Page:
So whilst the law hasn’t changed by this decision of a private company, it advances society’s expectations in a small way. Smaller companies will follow BA’s lead and when there is a big enough head of steam, the law will follow and perhaps one day require that dress codes apply equally to all staff.
Eventually, male employees who feel more comfortable in a dress may benefit from protections afforded to transvestites, which currently they do not.Read More
We read in a recent news article about a bar manager who was forced to quit her job by the boss when she revealed that she was pregnant. The boss was quoted as calling her “fat and wobbly”. Then she and her partner were then told to move out of the gastro-pub accommodation where they had lived for 5 months. She lives in Solihull. Employment lawyers are bring a tribunal claim on her behalf and the case continues.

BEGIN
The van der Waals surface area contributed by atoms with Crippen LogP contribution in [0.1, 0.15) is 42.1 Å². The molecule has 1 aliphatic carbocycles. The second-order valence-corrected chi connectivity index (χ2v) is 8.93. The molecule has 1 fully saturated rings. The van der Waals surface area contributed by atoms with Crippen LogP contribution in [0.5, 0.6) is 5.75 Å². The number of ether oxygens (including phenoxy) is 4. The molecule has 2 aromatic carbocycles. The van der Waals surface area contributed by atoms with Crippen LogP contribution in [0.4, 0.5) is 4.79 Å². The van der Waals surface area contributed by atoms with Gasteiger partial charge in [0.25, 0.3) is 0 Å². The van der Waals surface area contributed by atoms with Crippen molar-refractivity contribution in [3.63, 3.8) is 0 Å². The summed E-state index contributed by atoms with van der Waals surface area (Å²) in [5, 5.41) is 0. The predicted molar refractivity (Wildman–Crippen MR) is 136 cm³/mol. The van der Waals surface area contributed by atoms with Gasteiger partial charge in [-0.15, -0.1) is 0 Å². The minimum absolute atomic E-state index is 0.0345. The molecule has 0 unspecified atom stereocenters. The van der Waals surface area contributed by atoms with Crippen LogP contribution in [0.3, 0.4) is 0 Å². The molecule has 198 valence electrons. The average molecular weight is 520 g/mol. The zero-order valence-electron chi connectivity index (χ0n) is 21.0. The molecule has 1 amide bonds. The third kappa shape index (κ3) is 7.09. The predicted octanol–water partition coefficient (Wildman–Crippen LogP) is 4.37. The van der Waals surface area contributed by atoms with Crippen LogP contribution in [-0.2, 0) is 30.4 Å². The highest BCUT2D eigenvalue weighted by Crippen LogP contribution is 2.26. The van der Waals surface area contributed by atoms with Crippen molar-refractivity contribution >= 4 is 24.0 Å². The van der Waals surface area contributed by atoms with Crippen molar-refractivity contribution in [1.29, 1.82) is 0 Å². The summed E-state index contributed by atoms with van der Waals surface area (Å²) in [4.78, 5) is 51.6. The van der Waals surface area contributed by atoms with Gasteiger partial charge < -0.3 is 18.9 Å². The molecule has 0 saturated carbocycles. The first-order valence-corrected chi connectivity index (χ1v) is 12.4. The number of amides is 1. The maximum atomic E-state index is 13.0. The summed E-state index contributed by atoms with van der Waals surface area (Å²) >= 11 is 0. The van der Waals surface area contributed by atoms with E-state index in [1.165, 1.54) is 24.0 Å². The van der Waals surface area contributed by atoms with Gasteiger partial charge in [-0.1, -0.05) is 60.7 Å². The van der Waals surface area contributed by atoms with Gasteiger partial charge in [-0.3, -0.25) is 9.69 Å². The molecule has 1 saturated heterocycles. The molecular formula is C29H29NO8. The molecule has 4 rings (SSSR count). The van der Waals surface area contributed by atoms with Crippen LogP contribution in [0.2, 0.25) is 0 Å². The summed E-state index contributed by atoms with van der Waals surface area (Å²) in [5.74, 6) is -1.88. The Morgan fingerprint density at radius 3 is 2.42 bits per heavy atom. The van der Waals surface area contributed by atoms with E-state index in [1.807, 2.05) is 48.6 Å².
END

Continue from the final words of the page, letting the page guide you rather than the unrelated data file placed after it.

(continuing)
The employee claims that she was dismissed for becoming pregnant although her employer said she has left her job “by mutual consent”.
The employee, from Solihull, described how her boss responded by swearing and telling her not to expect maternity pay, then he told her that if she formally handed in her resignation he would pay her notice pay. She replied to say that she had never intended to resign and wanted to continue working in the pub until she started maternity leave.
The law says that pregnant women have rights to health and safety protection at work, which may be violated by a boss who subjects an employee to pressure and abuse. Also, pregnant women must be treated no less favourably than their male colleagues. They must certainly not be dismissed because they are pregnant. An employer who forces you to leave and dresses it up as a resignation or a departure “by mutual consent” will find that the departure is treated as a dismissal.
The employee in this case stands to be awarded injury to feelings of say £10,000 plus compensation for loss of pay whilst off work if she proves her case.
We at Hatton James Legal have fought many such cases in the past and have usually managed to extract settlements from the employers.
We will post an update here when it is available.
By Asam MahmoodRead More
Employment solicitors have been eagerly awaiting a Court of Appeal case on whether employees who have lots of disability-related absence should be given an easier ride in dismissals for absence.